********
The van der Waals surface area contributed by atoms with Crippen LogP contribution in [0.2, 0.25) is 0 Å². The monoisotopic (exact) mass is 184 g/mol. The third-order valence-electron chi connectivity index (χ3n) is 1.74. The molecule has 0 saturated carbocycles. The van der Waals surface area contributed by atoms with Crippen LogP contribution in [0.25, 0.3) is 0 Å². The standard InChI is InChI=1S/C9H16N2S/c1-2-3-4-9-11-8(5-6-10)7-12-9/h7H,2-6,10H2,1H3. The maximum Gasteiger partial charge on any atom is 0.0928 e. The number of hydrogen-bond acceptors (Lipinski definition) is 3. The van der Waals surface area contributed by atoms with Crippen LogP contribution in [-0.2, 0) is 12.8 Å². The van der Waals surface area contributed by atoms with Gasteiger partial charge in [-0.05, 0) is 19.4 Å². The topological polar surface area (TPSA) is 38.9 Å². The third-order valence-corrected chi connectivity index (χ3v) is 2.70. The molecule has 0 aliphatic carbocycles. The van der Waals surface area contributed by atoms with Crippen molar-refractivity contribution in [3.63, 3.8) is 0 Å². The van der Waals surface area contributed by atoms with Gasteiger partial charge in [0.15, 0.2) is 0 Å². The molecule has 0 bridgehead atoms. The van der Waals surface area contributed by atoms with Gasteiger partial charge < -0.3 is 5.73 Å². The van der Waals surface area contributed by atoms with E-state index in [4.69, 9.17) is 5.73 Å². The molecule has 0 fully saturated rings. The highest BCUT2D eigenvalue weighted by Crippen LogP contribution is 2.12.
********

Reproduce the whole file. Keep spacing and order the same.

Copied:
The van der Waals surface area contributed by atoms with Crippen LogP contribution in [0.2, 0.25) is 0 Å². The monoisotopic (exact) mass is 184 g/mol. The third-order valence-electron chi connectivity index (χ3n) is 1.74. The molecule has 0 saturated carbocycles. The van der Waals surface area contributed by atoms with Crippen LogP contribution in [0.25, 0.3) is 0 Å². The standard InChI is InChI=1S/C9H16N2S/c1-2-3-4-9-11-8(5-6-10)7-12-9/h7H,2-6,10H2,1H3. The maximum Gasteiger partial charge on any atom is 0.0928 e. The number of hydrogen-bond acceptors (Lipinski definition) is 3. The van der Waals surface area contributed by atoms with Crippen LogP contribution in [-0.2, 0) is 12.8 Å². The van der Waals surface area contributed by atoms with Gasteiger partial charge in [-0.05, 0) is 19.4 Å². The topological polar surface area (TPSA) is 38.9 Å². The third-order valence-corrected chi connectivity index (χ3v) is 2.70. The molecule has 0 aliphatic carbocycles. The van der Waals surface area contributed by atoms with Crippen molar-refractivity contribution in [3.63, 3.8) is 0 Å². The van der Waals surface area contributed by atoms with Gasteiger partial charge in [0.15, 0.2) is 0 Å². The molecule has 0 bridgehead atoms. The van der Waals surface area contributed by atoms with Gasteiger partial charge < -0.3 is 5.73 Å². The van der Waals surface area contributed by atoms with E-state index in [4.69, 9.17) is 5.73 Å². The molecule has 0 fully saturated rings. The highest BCUT2D eigenvalue weighted by Crippen LogP contribution is 2.12.